- Black Friday 2022 will see consumers balance bargain-hunting with more considered consumption
- A more sensitive approach to marketing is required, including constructive and supportive content that reflects the socioeconomic climate we are in
- Ed East, CEO, and Founder of Billion Dollar Boy provides advice for brands navigating a Black Friday like no other
The festive season is always important for brands to get right. For many B2C brands, it contributes disproportionately towards annual sales and revenue. Black Friday often represents the curtain raiser to the peak season, encouraging consumers to start their Christmas shopping early. So, it’s crucial that brands set themselves up for a good start to the holidays with a strong Black Friday performance – possibly more so in 2022 than ever before.
Traditionally, the gifting market is well insulated from the effects of a recession. Consumers are often keen to buy presents for friends and loved ones regardless of the economic headwinds. Nonetheless, it is realistic to expect a reduction in consumer spending overall this festive season. With the growing cost-of-living crisis tightening the purse strings for many consumers, many families could, unfortunately, find themselves with less disposable income to spend on Christmas this year. Indeed, according to a new YouGov poll, Britons are most likely to have to cut back on eating out and luxury items.
Amid this economic backdrop, we could see a resurgence in Black Friday this year as consumers seek thrifty ways to battle inflation and secure a bargain. However, rather than seeing a repeat of the overconsumption of previous Black Fridays, this year may see more considered consumption instead.
How to make your Black Friday content stand out in a cost-of-living crisis
If brands are to be successful this Black Friday, they need a sensitive approach to consumer challenges. The tried and tested strategies for the past few years may no longer apply. Let’s look at some of the strategies that could help you stand out on a Black Friday darkened by an impending recession:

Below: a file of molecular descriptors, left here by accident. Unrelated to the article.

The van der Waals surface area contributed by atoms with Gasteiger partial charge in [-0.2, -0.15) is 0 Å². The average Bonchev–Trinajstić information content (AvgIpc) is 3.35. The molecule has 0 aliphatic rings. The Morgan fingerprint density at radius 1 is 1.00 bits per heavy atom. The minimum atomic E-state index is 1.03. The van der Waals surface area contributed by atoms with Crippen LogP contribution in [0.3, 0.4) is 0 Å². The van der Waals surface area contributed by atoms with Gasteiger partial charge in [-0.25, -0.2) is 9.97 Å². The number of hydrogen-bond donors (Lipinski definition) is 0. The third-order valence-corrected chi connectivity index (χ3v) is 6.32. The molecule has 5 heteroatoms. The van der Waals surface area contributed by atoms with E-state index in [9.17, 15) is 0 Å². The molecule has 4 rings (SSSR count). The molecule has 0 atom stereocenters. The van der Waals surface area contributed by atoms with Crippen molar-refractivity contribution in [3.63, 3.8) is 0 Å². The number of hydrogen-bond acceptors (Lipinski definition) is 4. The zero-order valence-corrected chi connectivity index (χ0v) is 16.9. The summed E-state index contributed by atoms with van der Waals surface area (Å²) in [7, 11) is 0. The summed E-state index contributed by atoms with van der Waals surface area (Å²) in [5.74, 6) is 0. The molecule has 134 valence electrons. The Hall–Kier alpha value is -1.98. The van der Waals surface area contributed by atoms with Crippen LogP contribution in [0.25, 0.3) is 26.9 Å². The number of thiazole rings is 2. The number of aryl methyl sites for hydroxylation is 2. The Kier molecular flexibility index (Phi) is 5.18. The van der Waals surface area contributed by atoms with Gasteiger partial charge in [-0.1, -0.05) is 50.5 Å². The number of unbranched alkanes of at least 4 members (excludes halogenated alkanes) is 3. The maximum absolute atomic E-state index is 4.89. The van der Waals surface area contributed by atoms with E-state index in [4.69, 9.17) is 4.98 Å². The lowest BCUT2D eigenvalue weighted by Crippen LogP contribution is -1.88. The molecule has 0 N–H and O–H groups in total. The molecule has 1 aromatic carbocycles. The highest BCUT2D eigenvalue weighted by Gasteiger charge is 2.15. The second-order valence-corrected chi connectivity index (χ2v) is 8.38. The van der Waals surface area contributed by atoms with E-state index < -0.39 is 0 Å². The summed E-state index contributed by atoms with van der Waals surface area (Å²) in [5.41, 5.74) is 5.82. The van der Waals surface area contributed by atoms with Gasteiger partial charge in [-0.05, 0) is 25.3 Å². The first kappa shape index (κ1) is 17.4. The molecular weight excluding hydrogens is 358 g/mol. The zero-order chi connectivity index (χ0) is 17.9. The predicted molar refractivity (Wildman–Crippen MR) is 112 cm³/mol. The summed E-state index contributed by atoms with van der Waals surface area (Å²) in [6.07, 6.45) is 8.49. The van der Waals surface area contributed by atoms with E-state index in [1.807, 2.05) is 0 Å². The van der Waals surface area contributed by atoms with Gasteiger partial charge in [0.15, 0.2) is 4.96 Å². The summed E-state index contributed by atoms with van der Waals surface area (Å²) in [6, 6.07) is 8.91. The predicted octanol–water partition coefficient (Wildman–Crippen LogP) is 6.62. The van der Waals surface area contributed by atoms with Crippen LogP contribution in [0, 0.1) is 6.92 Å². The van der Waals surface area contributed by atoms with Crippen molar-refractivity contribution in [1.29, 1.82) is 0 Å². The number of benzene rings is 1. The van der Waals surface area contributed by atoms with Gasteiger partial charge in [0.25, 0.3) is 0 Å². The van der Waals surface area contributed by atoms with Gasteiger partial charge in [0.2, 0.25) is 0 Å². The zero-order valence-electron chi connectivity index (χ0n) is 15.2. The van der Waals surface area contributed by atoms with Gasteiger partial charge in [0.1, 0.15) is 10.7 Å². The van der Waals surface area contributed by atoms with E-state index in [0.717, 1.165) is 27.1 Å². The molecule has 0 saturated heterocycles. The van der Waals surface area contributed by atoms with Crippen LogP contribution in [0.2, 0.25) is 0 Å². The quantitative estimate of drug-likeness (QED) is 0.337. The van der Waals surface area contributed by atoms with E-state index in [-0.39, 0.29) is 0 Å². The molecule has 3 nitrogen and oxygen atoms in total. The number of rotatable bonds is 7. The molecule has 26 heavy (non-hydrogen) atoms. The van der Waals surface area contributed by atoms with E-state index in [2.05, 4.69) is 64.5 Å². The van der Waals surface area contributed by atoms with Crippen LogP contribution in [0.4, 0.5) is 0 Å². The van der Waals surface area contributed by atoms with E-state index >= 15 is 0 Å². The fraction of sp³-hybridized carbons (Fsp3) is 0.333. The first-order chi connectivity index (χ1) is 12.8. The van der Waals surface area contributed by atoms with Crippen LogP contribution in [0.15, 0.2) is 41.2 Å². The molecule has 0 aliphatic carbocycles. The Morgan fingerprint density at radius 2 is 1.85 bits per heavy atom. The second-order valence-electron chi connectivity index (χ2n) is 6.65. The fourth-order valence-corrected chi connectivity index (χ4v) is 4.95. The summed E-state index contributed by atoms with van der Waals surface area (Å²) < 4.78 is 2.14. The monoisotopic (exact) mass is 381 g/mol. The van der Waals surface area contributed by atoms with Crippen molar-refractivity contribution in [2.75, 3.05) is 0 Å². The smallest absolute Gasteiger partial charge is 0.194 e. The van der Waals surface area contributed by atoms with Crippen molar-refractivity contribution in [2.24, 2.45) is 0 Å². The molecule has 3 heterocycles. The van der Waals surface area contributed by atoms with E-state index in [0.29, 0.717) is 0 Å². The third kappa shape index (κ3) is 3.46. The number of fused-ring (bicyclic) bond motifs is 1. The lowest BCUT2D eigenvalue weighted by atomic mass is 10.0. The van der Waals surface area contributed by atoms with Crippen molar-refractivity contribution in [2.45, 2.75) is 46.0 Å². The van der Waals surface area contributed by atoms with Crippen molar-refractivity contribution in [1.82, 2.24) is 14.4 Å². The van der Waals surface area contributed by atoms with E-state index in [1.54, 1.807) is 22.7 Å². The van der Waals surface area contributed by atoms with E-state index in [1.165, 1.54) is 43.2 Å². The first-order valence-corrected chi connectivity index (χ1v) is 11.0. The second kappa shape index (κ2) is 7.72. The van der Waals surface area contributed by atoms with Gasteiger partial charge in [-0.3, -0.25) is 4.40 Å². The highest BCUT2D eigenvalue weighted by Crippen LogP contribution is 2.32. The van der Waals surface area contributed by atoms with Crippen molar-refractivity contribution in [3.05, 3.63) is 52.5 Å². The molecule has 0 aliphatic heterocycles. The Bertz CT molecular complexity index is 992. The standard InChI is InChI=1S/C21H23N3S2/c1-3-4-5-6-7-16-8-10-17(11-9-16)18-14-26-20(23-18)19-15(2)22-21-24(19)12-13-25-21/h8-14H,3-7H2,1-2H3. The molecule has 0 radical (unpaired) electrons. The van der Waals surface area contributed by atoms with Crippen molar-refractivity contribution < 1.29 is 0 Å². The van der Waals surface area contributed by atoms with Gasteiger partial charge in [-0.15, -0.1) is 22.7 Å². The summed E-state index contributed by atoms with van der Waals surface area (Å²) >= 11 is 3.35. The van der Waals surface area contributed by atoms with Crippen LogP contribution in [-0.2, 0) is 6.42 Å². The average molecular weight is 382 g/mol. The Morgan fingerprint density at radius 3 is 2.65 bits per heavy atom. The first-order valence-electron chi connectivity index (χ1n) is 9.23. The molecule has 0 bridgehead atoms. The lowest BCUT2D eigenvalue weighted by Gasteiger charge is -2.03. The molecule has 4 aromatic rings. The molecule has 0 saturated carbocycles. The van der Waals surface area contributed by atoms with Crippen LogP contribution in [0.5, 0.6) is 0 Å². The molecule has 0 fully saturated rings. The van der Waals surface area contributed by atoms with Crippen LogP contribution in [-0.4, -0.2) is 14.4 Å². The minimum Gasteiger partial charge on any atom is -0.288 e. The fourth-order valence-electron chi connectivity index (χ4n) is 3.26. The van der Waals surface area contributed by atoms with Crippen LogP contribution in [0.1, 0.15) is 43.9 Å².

1) Share constructive and supportive content
These messages might be best delivered through a creator with a more personable voice and who has stronger audience connections than a brand could. However, creators will need to adapt their content too. For example, shifting away from ‘hauls,’ towards creator partnerships focused on savvy shopping tips and money-saving activities like home DIY.
2) Offer a cultural snapshot (if it aligns with your values)
Alternatively, brands can use their marketing to provide a cultural snapshot that reflects the times we’re living in. This positions the brand on the side of the consumer. For example, Nationwide, the UK’s biggest Building Society, recently launched the latest iteration of its ‘Conversations’ campaign series. This is a series of honest conversations between consumers about the financial challenges they’re facing. Alongside its Cost-of-Living Support hotline, the campaign aims to provide support to all members – and anyone in the UK – that struggle with financial worries.
However, brands looking to comment directly on the crisis authentically should only do so if it aligns with their brand values. For Nationwide, its mutual, member-owned ethos remains true to its founding principles in 1884. The building society started as a business by helping people buy homes of their own and look after their families.
3) Look beyond Black Friday consumerism